Additional news: a Rook was over Wick Fields in the morning was a sure sign of spring, also a large, female Peregrine above there in the evening. Much later on, something new for the year-list was a pair of Tawny Owl heard calling from Two Riversmeet.
Tuesdays rarely enjoy extensive coverage and this one was no exception. Nevertheless, the Black-throated Diver was again located in what seems to be a favoured position off the Black House. On this basis, although the bird is invariably being scoped from Hengistbury, it would be a fair assumption that Mudeford Quay may offer closer views. Also from the head, the first evidence of return Brent Goose passage past the area, as 30 or so moved up channel, along with a Red-throated Diver in the same direction. From Fisherman's Bank, at least, Stanpit was scantily blessed with waders. Just 15 Dunlin and 1 Black-tailed Godwit could be seen, while in terms of wildfowl, the best was 8 Shelduck on East Marsh.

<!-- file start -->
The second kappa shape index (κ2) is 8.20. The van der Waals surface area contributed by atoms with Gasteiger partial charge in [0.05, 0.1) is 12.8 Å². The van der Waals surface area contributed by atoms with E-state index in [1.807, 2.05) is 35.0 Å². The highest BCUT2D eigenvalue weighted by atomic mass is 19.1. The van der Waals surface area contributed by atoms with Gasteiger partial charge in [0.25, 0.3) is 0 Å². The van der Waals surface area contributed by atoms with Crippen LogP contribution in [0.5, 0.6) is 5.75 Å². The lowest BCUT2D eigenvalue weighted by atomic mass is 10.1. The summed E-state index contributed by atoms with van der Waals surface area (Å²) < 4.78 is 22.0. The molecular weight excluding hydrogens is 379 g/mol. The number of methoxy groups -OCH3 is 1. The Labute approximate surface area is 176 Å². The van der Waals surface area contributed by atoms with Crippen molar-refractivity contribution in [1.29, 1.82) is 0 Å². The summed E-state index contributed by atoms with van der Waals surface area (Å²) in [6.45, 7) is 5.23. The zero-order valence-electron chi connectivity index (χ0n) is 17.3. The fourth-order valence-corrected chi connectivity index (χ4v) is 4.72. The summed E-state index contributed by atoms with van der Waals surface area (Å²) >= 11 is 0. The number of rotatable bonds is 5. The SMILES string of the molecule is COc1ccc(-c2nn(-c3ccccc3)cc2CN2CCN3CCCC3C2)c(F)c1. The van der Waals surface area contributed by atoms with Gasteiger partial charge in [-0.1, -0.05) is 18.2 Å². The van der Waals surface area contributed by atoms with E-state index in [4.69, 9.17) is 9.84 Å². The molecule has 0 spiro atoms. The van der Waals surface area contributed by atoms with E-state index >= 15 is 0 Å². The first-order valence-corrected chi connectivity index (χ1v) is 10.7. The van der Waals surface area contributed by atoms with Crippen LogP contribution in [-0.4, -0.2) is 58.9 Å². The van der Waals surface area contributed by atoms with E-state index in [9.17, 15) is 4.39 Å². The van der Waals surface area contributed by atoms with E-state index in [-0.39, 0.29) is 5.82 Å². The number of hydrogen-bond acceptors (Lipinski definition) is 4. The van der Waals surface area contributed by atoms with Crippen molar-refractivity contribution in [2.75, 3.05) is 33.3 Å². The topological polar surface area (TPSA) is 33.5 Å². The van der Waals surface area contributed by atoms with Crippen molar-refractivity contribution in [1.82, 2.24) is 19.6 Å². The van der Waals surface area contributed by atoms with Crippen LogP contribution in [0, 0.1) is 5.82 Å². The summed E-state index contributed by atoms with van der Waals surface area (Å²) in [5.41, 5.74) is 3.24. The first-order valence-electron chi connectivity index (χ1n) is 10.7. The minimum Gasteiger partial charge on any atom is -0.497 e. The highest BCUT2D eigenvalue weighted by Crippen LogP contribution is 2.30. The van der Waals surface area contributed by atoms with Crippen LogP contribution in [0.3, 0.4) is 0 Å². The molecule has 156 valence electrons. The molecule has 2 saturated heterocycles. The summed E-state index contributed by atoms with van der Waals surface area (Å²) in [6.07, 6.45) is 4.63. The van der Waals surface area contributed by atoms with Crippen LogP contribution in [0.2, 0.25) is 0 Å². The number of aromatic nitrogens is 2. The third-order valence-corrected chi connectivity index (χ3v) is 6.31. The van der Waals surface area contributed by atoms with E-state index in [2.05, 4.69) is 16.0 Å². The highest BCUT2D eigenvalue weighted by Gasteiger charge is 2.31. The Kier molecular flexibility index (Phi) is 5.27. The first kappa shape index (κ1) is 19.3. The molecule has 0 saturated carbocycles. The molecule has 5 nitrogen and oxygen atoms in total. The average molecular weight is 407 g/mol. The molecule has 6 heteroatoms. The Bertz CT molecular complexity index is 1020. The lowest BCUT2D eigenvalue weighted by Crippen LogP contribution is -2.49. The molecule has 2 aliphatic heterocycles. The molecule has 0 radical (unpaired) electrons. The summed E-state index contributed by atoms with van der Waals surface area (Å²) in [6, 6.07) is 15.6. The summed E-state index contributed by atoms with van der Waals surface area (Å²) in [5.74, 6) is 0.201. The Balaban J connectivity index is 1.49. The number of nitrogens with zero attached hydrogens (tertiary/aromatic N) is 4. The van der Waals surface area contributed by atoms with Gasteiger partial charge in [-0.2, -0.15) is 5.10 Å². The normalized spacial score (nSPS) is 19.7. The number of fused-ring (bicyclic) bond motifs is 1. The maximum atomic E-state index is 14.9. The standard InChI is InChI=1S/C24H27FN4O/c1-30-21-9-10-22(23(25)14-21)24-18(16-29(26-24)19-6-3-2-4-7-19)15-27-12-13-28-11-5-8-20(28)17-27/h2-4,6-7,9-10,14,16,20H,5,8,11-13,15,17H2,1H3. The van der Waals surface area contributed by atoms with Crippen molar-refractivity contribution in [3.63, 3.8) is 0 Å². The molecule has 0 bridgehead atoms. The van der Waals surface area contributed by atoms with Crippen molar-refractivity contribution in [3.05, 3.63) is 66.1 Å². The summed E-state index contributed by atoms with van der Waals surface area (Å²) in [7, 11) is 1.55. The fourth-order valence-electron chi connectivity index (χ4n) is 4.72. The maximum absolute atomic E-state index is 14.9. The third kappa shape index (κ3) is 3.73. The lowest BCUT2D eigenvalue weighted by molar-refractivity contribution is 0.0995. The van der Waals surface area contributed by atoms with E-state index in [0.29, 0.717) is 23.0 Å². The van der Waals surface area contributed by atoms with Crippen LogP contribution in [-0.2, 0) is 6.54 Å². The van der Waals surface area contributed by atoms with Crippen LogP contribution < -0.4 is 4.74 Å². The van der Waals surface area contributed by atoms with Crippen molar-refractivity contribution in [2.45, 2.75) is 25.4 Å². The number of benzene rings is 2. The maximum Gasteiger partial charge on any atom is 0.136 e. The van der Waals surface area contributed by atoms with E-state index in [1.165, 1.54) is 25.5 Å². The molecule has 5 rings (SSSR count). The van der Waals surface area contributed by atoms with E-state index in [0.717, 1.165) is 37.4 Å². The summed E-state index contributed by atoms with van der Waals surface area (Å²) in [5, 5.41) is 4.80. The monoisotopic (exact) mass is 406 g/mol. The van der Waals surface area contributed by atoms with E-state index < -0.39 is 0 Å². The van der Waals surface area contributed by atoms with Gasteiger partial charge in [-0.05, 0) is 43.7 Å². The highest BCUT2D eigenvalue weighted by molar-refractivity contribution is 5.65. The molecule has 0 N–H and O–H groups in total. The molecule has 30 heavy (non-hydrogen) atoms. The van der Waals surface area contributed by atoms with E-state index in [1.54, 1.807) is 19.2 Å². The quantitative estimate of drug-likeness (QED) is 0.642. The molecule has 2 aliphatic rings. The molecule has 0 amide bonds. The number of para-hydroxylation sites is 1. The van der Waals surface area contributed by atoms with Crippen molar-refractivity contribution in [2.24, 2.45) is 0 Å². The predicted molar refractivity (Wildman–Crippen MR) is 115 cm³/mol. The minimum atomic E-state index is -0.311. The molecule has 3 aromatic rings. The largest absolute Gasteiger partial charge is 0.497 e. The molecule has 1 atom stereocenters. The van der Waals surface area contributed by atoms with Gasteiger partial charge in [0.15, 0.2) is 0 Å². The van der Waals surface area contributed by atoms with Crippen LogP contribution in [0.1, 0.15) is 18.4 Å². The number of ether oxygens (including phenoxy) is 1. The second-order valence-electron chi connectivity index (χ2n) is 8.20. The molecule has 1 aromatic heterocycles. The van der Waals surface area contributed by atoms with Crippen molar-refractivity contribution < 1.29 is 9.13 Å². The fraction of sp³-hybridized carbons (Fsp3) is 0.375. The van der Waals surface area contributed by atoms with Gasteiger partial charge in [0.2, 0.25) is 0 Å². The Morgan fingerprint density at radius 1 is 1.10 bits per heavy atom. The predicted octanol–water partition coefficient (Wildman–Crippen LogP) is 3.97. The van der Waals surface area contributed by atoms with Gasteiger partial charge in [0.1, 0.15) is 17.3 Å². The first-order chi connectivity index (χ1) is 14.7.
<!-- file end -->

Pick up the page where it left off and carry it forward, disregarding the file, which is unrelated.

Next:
Weather-wise, almost identical to yesterday. This morning, at 8:00, the Black-throated Diver was watched entering the harbour from off the sea, where it had presumably roosted, along the Double Dykes and settling into Barn Bight. However, by lunchtime, the bird had worked its way further along the main navigation channel, towards the harbour entrance. Also seen early on were 3 Goldeneye, but later visits could muster only a female individual. Just a single Little Grebe was in Barn Bight, while pairs of Shoveler and Gadwall were watched circling the area from both Hengistbury and Stanpit. The marsh also held 23 Rock Pipit, of which two had good features of Scandinavian birds, also 2 Chiffchaff and 126 Teal logged from there. It is not believed that any oiled birds were found today.